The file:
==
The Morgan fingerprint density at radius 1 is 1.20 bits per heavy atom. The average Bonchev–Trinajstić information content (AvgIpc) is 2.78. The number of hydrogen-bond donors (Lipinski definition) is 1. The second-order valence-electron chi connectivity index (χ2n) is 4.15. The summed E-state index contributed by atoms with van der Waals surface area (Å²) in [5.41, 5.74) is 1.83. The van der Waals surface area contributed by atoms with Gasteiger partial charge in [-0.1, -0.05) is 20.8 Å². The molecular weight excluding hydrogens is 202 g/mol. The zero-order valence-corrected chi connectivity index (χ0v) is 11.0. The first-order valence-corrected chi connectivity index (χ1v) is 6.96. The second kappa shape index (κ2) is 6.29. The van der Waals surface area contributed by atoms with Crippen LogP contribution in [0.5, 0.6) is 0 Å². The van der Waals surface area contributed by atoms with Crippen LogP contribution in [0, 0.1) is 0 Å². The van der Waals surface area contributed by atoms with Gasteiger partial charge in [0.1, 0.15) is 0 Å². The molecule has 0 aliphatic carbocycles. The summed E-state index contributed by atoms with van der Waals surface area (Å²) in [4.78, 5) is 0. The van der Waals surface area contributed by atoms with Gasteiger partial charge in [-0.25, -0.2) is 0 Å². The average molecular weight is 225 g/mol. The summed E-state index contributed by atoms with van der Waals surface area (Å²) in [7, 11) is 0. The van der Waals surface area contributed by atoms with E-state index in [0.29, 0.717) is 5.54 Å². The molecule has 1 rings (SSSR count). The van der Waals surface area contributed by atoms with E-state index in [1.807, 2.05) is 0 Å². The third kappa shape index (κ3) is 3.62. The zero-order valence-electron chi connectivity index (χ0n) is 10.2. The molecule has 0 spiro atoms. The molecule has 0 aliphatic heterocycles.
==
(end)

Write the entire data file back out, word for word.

The Morgan fingerprint density at radius 1 is 1.20 bits per heavy atom. The average Bonchev–Trinajstić information content (AvgIpc) is 2.78. The number of hydrogen-bond donors (Lipinski definition) is 1. The second-order valence-electron chi connectivity index (χ2n) is 4.15. The summed E-state index contributed by atoms with van der Waals surface area (Å²) in [5.41, 5.74) is 1.83. The van der Waals surface area contributed by atoms with Gasteiger partial charge in [-0.1, -0.05) is 20.8 Å². The molecular weight excluding hydrogens is 202 g/mol. The zero-order valence-corrected chi connectivity index (χ0v) is 11.0. The first-order valence-corrected chi connectivity index (χ1v) is 6.96. The second kappa shape index (κ2) is 6.29. The van der Waals surface area contributed by atoms with Crippen LogP contribution in [0.5, 0.6) is 0 Å². The van der Waals surface area contributed by atoms with Crippen LogP contribution in [0, 0.1) is 0 Å². The van der Waals surface area contributed by atoms with Gasteiger partial charge in [0.1, 0.15) is 0 Å². The molecule has 0 aliphatic carbocycles. The summed E-state index contributed by atoms with van der Waals surface area (Å²) in [4.78, 5) is 0. The van der Waals surface area contributed by atoms with Gasteiger partial charge in [-0.25, -0.2) is 0 Å². The average molecular weight is 225 g/mol. The summed E-state index contributed by atoms with van der Waals surface area (Å²) in [7, 11) is 0. The van der Waals surface area contributed by atoms with E-state index in [0.29, 0.717) is 5.54 Å². The molecule has 1 rings (SSSR count). The van der Waals surface area contributed by atoms with E-state index in [1.807, 2.05) is 0 Å². The third kappa shape index (κ3) is 3.62. The zero-order valence-electron chi connectivity index (χ0n) is 10.2. The molecule has 0 spiro atoms. The molecule has 0 aliphatic heterocycles.